Barriers to Effective Cancer Pain Management: A Survey of Hospitalized Cancer Patients in Australia
Yates, Patsy, Edwards, Helen E., Nash, Robyn E., Walsh, Anne M., Fentiman, Belinda J., Skerman, Helen M., McDowell, Jan K., & Najman, Jackob M. (2002) Barriers to Effective Cancer Pain Management: A Survey of Hospitalized Cancer Patients in Australia. Journal of Pain and Symptom Management, 23(5), pp. 393-405.
The purpose of this study was to examine attitudinal barriers to effective pain management in a consecutively recruited cohort of 114 cancer patients from four Australian hospitals. When surveyed, 48% of this sample reported experiencing pain within the previous 24 hours. Of these, 56% reported this pain to be "distressing, horrible or excruciating," with large proportions indicating that this pain had affected their movement, sleep and emotional well-being. Three factors were identified as potentially impacting on patients' responses to pain—poor levels of patient knowledge about pain, low perceived control over pain, and a deficit in communication about pain. A trend for older patients to experience more severe pain was also identified. These older patients reported being more willing to tolerate pain and perceive less control over their pain. Suggestions are made for developing patient education programs and further research using concepts drawn from broader social and behavioral models.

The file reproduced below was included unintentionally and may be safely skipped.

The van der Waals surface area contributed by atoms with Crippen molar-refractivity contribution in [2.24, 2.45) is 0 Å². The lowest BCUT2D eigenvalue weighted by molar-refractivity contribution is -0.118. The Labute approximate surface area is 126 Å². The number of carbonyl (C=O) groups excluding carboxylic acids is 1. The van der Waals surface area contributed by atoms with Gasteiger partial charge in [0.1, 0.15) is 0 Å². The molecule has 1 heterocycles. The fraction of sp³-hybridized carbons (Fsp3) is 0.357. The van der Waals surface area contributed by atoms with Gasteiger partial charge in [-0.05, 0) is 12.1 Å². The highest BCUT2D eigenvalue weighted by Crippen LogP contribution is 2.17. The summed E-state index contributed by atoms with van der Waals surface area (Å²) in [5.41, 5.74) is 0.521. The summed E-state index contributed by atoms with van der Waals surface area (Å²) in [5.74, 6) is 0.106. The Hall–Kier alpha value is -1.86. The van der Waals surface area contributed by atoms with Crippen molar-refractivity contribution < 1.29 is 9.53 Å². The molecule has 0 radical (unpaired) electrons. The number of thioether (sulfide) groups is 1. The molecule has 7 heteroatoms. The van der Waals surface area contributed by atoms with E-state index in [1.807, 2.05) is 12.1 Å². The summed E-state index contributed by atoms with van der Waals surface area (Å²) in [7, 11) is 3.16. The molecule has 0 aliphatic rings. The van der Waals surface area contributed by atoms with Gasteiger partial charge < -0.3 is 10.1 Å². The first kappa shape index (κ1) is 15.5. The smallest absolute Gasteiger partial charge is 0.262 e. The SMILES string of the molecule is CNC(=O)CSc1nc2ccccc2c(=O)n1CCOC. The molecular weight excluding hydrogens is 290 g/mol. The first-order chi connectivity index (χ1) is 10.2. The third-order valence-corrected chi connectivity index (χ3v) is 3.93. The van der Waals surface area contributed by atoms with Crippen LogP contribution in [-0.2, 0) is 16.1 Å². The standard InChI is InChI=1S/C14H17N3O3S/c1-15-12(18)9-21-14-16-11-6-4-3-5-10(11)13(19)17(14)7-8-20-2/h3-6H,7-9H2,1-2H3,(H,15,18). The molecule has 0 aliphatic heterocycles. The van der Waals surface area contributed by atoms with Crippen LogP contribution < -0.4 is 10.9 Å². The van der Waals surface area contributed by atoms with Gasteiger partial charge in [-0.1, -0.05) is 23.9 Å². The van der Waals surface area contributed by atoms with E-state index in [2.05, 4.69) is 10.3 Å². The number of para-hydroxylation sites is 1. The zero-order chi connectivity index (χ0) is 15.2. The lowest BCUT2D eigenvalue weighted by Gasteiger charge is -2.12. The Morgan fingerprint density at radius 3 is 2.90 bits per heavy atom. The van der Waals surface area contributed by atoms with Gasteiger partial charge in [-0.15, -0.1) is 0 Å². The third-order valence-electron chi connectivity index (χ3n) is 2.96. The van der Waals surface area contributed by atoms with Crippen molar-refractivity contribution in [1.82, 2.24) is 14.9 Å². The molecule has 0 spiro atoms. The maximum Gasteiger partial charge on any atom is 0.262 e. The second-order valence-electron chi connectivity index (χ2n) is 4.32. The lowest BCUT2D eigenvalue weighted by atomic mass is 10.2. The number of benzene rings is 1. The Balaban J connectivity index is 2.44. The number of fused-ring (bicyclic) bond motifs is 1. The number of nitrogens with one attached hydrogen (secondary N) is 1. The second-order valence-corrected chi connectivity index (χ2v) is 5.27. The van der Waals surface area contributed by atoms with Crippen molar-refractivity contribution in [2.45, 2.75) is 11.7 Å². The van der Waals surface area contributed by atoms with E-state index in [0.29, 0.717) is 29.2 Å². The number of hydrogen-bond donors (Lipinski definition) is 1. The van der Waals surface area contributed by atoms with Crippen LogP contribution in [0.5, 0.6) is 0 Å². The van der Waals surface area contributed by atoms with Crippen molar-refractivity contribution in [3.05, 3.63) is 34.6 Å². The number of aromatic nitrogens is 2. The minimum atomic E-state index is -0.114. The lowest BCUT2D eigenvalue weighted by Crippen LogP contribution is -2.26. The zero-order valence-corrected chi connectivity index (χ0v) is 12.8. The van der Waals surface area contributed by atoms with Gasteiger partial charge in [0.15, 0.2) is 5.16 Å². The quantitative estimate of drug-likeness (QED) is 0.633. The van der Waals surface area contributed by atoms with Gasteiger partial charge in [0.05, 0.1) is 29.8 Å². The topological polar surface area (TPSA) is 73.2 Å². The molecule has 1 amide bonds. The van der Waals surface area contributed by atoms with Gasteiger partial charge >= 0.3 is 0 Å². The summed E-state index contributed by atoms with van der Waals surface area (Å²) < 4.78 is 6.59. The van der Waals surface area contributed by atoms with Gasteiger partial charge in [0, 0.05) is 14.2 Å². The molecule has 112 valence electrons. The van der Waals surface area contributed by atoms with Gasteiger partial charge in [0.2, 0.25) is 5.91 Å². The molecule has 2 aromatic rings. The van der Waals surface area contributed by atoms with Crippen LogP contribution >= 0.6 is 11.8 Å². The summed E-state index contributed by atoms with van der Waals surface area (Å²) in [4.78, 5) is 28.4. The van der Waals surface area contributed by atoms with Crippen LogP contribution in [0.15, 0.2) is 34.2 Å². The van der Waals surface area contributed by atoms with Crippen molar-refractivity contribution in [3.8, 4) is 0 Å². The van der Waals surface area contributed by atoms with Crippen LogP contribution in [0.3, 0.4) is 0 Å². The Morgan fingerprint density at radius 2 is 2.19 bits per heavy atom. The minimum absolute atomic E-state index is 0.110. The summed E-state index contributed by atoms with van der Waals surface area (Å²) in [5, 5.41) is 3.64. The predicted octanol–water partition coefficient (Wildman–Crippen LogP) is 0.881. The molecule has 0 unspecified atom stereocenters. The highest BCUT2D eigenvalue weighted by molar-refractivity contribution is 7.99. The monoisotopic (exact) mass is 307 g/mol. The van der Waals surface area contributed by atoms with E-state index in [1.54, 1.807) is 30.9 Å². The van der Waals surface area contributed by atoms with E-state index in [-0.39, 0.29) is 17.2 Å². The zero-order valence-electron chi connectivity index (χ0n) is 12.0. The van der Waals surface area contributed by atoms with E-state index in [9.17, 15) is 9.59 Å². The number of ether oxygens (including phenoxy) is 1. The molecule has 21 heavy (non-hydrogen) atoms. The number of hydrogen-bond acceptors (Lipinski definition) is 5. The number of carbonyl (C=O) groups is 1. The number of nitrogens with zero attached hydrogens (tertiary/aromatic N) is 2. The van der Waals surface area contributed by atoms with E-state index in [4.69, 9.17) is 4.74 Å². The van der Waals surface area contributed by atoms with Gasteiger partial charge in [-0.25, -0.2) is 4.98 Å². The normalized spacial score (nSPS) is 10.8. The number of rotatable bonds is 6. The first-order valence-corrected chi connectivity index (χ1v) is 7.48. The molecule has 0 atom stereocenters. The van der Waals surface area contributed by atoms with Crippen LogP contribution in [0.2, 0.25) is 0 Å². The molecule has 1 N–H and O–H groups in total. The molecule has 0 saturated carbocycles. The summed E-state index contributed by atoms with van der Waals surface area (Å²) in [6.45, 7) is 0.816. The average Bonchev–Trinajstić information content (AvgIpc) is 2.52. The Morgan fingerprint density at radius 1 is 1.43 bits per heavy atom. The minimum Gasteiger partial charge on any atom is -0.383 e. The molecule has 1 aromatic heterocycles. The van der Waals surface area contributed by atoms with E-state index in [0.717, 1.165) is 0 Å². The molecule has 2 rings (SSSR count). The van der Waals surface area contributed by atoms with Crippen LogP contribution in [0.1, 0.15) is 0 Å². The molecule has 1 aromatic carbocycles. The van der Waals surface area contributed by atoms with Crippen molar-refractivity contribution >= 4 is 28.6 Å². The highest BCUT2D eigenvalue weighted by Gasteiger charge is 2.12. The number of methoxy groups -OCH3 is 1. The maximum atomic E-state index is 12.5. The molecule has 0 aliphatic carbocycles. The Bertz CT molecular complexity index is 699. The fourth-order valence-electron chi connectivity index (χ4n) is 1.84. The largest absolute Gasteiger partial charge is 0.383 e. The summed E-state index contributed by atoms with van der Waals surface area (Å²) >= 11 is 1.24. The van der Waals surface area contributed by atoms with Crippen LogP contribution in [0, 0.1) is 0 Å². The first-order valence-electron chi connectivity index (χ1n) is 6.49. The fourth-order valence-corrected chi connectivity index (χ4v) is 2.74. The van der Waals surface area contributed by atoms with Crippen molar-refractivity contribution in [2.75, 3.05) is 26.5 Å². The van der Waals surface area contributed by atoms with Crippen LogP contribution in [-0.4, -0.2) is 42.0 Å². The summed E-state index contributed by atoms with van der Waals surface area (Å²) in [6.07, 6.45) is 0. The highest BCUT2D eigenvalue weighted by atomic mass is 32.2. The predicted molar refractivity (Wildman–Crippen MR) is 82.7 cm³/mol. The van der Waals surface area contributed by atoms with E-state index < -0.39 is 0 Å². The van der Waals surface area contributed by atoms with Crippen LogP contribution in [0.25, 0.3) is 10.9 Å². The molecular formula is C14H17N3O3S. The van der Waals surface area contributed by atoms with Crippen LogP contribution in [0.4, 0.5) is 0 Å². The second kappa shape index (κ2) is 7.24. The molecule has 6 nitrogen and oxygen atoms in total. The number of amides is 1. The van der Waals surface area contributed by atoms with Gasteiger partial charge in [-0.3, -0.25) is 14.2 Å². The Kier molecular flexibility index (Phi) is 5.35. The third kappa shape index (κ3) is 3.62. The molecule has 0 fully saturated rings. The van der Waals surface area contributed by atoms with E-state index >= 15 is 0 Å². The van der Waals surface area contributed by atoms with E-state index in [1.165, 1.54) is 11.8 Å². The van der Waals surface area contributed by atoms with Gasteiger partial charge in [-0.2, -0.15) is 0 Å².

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|Item Type:||Journal Article|
|Keywords:||Cancer pain, barriers, communication, patient education|
|Subjects:||Australian and New Zealand Standard Research Classification > MEDICAL AND HEALTH SCIENCES (110000) > NURSING (111000) > Nursing not elsewhere classified (111099)|
|Divisions:||Current > QUT Faculties and Divisions > Faculty of Health
Current > Institutes > Institute of Health and Biomedical Innovation
|Copyright Owner:||Copyright 2002 Elsevier|
|Copyright Statement:||Reproduced in accordance with the copyright policy of the publisher.|
|Deposited On:||11 Oct 2005 00:00|
|Last Modified:||10 Aug 2011 16:25|
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